Photo by Gowri Chandra

Walking Alone at Night: A Love Letter

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Being under the stars makes me feel like the sky’s the limit — for my life and for the world, which is going through so much right now.”

Lost Angeles is a column about getting lost — and found — on solo expeditions in the city.

A few years ago, the question was posed on Twitter: “Women, imagine that for 24 hours, there were no men in the world. No men are being harmed in the creation of this hypothetical. They will all return. They are safe and happy wherever they are during this hypothetical time period. What would or could you do that day?”

Among the hundreds of replies, some wrote that they’d hitchhike or backpack without fear of assault. Others said they’d go to work and not be subject to mansplaining. And many women replied that they’d just like to walk alone at night.

I saw this tweet when it was going around and think about it a lot. Because walking alone at night is one of my most favorite things. Lately, I’ve been doing it at the Silver Lake Reservoir after work. Exhausted and craving solitude, I love not having to make eye contact with anyone (except doggos). I end up walking extremely slowly, lost in my thoughts. Likely, I look high.

Sometimes I treat myself to a mocha and clutch its warmth in the dark, rehashing the same old questions: Should I move to New York? What am I doing with my life? Mostly questions, few answers.

The Silver Lake Reservoir at twilight. Photo by Gowri Chandra.

On weeknights, the park is quiet. The Saturday morning couples, ruddy-faced from morning sex, are mostly gone. The high-pitched toddlers are swathed in bed. It’s just me in the dark, the occasional jogger shuffling past. Coastal sagebrush; a slice of moon.

I have a love/hate relationship with walking. I hate it for the same reason I love it: Because it brings up All The Thoughts. Just like journaling, running, yoga and other pastimes that illuminate the human psyche, walking holds an inescapable mirror to myself.

I walk around the lake and I am served up uncomfortable truths. I can’t keep eating meat. I don’t love my apartment. I need a change — I just don’t know what. Some of these truths are persistent. Others, fickle. I try to talk myself out of them, waiting to see if they boomerang back. Some I don’t know what to do with, so I turn them over and over in my head, until they’re as smooth as river rocks.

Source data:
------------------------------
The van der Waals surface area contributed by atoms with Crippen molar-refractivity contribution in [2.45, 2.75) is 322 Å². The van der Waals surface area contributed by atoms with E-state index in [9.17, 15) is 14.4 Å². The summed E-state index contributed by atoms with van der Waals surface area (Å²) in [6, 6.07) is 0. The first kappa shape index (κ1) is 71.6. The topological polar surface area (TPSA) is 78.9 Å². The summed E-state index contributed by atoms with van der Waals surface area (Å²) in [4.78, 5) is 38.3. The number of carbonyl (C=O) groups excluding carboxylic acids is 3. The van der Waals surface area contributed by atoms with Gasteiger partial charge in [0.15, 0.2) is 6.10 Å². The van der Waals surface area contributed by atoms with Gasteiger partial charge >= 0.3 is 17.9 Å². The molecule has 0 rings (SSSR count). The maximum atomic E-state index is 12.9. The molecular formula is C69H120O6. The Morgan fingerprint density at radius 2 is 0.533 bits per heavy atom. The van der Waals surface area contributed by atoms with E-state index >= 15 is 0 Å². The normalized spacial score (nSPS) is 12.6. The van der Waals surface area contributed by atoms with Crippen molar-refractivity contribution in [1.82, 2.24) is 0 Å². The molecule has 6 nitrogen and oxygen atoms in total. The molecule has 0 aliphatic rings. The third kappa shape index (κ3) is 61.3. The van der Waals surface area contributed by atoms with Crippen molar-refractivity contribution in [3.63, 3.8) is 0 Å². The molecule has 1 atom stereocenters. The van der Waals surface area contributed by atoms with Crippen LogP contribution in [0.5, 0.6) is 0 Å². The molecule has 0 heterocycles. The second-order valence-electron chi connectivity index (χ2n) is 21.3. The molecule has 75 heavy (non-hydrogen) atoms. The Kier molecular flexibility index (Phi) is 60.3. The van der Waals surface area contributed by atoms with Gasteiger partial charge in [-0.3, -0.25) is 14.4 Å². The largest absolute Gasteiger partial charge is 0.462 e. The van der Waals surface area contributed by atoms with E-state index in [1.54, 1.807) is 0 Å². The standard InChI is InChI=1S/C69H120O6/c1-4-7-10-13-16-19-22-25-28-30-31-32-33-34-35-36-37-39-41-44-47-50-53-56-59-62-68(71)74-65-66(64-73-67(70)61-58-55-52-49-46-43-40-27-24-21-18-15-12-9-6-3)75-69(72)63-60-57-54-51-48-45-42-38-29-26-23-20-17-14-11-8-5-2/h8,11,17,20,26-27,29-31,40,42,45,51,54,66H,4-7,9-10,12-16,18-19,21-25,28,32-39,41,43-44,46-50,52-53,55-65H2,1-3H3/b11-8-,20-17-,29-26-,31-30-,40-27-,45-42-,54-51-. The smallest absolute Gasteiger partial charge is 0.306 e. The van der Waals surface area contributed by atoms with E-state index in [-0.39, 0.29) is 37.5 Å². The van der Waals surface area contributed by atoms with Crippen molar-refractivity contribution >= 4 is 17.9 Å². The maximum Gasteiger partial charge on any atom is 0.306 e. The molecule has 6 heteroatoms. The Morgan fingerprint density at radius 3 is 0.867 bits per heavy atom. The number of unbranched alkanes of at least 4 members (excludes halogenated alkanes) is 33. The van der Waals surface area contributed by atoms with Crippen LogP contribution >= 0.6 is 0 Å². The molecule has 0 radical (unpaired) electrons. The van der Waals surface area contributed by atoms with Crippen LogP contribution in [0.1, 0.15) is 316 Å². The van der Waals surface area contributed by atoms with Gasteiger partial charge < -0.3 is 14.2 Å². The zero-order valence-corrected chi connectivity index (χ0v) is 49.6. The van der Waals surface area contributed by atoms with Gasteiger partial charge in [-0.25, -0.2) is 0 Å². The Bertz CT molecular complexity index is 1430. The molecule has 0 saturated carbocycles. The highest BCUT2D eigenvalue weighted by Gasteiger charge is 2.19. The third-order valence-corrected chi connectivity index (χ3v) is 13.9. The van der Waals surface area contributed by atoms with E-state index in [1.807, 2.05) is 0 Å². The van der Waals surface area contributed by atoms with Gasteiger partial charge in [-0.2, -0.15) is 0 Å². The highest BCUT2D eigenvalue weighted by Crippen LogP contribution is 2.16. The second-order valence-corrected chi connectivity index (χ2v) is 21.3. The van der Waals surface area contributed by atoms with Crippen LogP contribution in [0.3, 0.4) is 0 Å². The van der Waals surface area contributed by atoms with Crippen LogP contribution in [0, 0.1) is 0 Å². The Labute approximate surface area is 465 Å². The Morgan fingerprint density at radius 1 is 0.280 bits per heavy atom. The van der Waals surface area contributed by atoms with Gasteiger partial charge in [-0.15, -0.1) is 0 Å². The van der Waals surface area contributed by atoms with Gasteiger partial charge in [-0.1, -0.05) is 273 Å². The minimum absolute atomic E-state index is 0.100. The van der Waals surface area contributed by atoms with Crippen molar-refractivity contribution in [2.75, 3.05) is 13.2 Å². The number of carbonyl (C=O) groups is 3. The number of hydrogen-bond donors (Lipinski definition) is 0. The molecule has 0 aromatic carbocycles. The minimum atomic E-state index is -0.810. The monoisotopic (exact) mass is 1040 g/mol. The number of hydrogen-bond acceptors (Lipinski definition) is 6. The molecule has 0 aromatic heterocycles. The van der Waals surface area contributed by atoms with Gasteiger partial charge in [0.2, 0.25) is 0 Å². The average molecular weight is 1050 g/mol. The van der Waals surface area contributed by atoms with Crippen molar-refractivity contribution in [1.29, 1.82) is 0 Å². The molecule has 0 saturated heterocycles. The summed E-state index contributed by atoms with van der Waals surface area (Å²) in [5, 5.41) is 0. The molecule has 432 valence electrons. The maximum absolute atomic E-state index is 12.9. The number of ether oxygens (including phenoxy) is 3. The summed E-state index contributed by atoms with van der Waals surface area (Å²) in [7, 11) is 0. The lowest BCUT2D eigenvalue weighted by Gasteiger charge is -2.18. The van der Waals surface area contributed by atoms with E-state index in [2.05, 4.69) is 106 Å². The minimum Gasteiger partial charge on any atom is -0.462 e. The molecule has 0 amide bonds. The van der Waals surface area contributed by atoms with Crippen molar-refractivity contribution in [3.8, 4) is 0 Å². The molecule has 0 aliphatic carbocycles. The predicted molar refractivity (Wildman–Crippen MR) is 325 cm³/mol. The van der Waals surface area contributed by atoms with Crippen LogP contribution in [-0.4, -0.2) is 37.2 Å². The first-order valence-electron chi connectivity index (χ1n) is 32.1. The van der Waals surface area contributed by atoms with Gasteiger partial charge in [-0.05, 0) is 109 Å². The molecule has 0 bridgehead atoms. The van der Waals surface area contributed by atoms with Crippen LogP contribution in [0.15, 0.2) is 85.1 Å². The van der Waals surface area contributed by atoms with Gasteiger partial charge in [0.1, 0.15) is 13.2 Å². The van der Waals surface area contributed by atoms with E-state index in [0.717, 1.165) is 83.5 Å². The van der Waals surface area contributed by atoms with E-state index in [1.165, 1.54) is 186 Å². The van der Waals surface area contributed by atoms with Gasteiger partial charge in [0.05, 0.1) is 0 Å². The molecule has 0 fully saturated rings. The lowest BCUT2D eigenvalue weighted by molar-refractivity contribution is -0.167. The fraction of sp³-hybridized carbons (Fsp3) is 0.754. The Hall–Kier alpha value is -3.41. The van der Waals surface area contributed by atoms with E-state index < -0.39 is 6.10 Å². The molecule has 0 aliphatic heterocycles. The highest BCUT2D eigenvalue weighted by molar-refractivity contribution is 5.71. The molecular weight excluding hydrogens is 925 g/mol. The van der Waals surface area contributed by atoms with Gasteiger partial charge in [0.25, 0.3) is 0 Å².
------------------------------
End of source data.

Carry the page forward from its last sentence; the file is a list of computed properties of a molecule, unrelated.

After dark: The Silver Lake hills at a distance. Photo by Gowri Chandra.

A lot has been written about the merits of walking. I’m reluctant, however, to posit something so human — so literally pedestrian — as utilitarian. There’s enough of that in our Fitbit-obsessed world.

Still, its boons are well-documented. Julia Cameron, the prolific journalist, screenwriter and beloved author of “The Artist’s Way” (and ex-wife of director Martin Scorcese), has called walking the most powerful creative tool she knows. In her creative workbook “The Vein of Gold,” she urges inspiration-seekers to walk for 20 minutes daily, at least an hour weekly.

“Although it has fallen into disuse in our hurried times, it may be the most powerful spiritual practice known to man,” she writes. “Several years ago, I went through a spiritual passage during which I ‘saw’ that the earth was a living being which stored all of our collective experiences, every footfall and whisper, every passion, hope, heartbreak … To learn of these things, we had only to listen carefully enough to the earth.”

If this sounds like New Age bullshit to you, let it. The great thing about walking is that it’s biologically basic. It demands no belief before dispensing its benefits. You can be swiping right while you do it, or streaming NPR. Being inherently sacred, it works regardless of props or backdrops. I like walking outside though. Being under the stars makes me feel like the sky’s the limit — for my life and for the world, which is going through so much right now.

Sometimes I’ll wake up on a weekend and drive up to Malibu and wander the craggy shores of Point Dume. The Huntington Gardens make an equally transportive escape. And if you really need to think, driving up the 2 Freeway and stopping anywhere in the Angeles National Forest — even if it’s literally on the side of the road, to touch some snow — is a spell.

I don’t always get answers on these walks, but sometimes I do. A hunch here, an a-ha there. But mostly, I just get more peace about holding the question.

Los Angeleno